Grassley, Harkin split over CIA director, appeals court judge confirmation

The U.S. Senate confirmed John Brennan yesterday as director of the Central Intelligence Agency. A cloture motion on Brennan’s nomination passed by 81 votes to 16. Senator Tom Harkin voted yes, as did all the Senate Democrats and most Republicans. Senator Chuck Grassley was one of the 16 Republicans who attempted to block Brennan’s nomination from coming to a vote. Senators then confirmed Brennan by 63 votes to 34. Again, Harkin voted yes, like all but two members of the Senate Democratic caucus. Grassley voted no, as did most of the Senate Republicans. I am disappointed but not surprised that most of the Senate Democrats went along with one of President Barack Obama’s worst cabinet appointments. If a Republican president had nominated someone with Brennan’s record on civil liberties, Democratic senators would have raised more serious questions.

I will update this post if I see any public comments from Harkin or Grassley on the Brennan confirmation vote.

Earlier this week, Grassley and 40 other Republicans successfully filibustered the nomination of Caitlin Joan Halligan to the U.S. Court of Appeals for the District of Columbia Circuit. Senate Republicans previously filibustered her nomination in 2011; President Barack Obama renominated her for the same position. Halligan is highly qualified, having argued many cases before the U.S. Supreme Court, but the National Rifle Association has lobbied Senate Republicans to oppose her. Grassley has not released any comment explaining his vote against cloture (ending debate) on Halligan’s nomination. After the jump I’ve posted a statement from the Iowa Fair Courts Coalition.

MARCH 22 UPDATE: President Obama withdrew Halligan’s nomination, saying she had requested that action. In a written statement, the president commented, “This unjustified filibuster obstructed the majority of Senators from expressing their support. I am confident that with Caitlin’s impressive qualifications and reputation, she would have served with distinction.”

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Rand Paul filibuster discussion thread

Republican Senator Rand Paul of Kentucky delayed Senate business yesterday by launching a filibuster that lasted nearly 13 hours. The ninth-longest filibuster in Senate history and the longest since 1992 focused on the president’s power to order an American citizen killed on U.S. soil. Paul managed to delay a planned confirmation vote on President Barack Obama’s nominee for CIA director, John Brennan. Senators are likely to confirm Brennan today, but Paul’s tactic served two longtime historical purposes of the filibuster: slow down Senate business and call attention to an issue of national importance. To my knowledge, the last lengthy filibuster of this kind happened when Bernie Sanders talked for more than eight hours against the December 2010 deal to extend most Bush tax cuts.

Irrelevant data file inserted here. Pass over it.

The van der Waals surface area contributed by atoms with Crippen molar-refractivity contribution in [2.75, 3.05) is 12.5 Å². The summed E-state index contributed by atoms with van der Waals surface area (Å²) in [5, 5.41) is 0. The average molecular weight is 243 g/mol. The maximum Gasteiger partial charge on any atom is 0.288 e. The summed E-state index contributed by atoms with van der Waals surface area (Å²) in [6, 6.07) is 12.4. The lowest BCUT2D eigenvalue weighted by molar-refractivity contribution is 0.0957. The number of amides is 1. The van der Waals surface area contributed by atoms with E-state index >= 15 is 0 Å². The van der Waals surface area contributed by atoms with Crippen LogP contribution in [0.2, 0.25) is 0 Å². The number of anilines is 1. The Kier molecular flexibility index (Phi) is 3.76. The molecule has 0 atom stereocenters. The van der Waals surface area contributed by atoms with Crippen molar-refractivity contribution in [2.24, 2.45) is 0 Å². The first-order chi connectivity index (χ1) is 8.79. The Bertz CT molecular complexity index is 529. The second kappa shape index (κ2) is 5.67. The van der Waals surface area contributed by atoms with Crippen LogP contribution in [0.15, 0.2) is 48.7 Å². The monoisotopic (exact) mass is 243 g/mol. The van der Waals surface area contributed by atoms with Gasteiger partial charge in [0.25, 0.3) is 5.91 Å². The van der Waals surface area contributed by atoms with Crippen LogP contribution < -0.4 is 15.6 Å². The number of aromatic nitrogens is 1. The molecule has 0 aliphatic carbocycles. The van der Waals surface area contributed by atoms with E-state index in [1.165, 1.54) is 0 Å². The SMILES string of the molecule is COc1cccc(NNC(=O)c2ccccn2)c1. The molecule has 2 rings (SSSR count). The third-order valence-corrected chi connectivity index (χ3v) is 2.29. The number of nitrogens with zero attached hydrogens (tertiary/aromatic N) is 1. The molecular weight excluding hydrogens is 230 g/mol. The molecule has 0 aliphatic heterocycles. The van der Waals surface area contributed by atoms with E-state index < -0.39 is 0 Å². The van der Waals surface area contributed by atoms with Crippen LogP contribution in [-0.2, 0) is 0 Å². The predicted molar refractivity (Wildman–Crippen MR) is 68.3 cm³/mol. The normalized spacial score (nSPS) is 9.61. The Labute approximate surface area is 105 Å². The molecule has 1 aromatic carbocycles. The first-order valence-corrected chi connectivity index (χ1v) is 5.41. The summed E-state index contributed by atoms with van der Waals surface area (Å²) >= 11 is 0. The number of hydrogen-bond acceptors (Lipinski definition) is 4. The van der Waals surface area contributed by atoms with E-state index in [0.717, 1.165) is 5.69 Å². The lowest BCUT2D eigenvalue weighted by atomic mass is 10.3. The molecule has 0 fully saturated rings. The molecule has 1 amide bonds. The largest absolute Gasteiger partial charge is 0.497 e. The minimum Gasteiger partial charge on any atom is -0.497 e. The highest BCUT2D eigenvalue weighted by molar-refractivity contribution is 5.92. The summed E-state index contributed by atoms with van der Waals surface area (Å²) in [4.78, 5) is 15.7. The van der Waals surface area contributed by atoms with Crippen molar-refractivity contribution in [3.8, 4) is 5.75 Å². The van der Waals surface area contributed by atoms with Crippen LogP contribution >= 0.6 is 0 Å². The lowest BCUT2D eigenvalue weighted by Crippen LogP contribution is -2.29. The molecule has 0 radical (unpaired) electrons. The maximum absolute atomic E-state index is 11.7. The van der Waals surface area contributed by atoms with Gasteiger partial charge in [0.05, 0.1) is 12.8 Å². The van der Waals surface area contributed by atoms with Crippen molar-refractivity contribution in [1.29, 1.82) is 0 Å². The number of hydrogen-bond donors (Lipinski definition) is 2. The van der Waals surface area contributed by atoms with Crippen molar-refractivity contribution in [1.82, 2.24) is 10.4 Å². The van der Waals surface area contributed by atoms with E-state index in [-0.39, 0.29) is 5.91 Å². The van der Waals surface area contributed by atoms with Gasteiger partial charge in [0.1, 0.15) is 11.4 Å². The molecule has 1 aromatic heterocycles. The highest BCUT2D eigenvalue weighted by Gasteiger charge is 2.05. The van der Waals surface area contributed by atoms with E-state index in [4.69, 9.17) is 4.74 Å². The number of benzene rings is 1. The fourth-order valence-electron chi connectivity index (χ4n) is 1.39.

Eight other senators joined Paul’s filibuster yesterday: seven Republicans and Democrat Ron Wyden of Oregon. Iowa’s GOP Senator Chuck Grassley did not take part.

In related news, some Senate Democrats are warning that the majority may revisit filibuster reform because Republicans continue to demand a 60-vote majority for almost any kind of Senate business. That was entirely foreseeable. But Democrats missed their best chance to change the rules at the beginning of this year’s Congress. They should have listened to Senator Tom Harkin, who has been trying for years to curtail the abuse of the filibuster.

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New Obama cabinet discussion thread

Time for a new thread to discuss any Obama cabinet appointments. The Senate Intelligence Committee held a confirmation hearing today for John Brennan, President Barack Obama’s nominee for CIA director. I didn’t watch the hearing, but based on reports like this and this, it sounds like he didn’t demonstrate that he deserves to be confirmed.

I loved this story in The Onion: “American Citizens Split On DOJ Memo Authorizing Government To Kill Them.”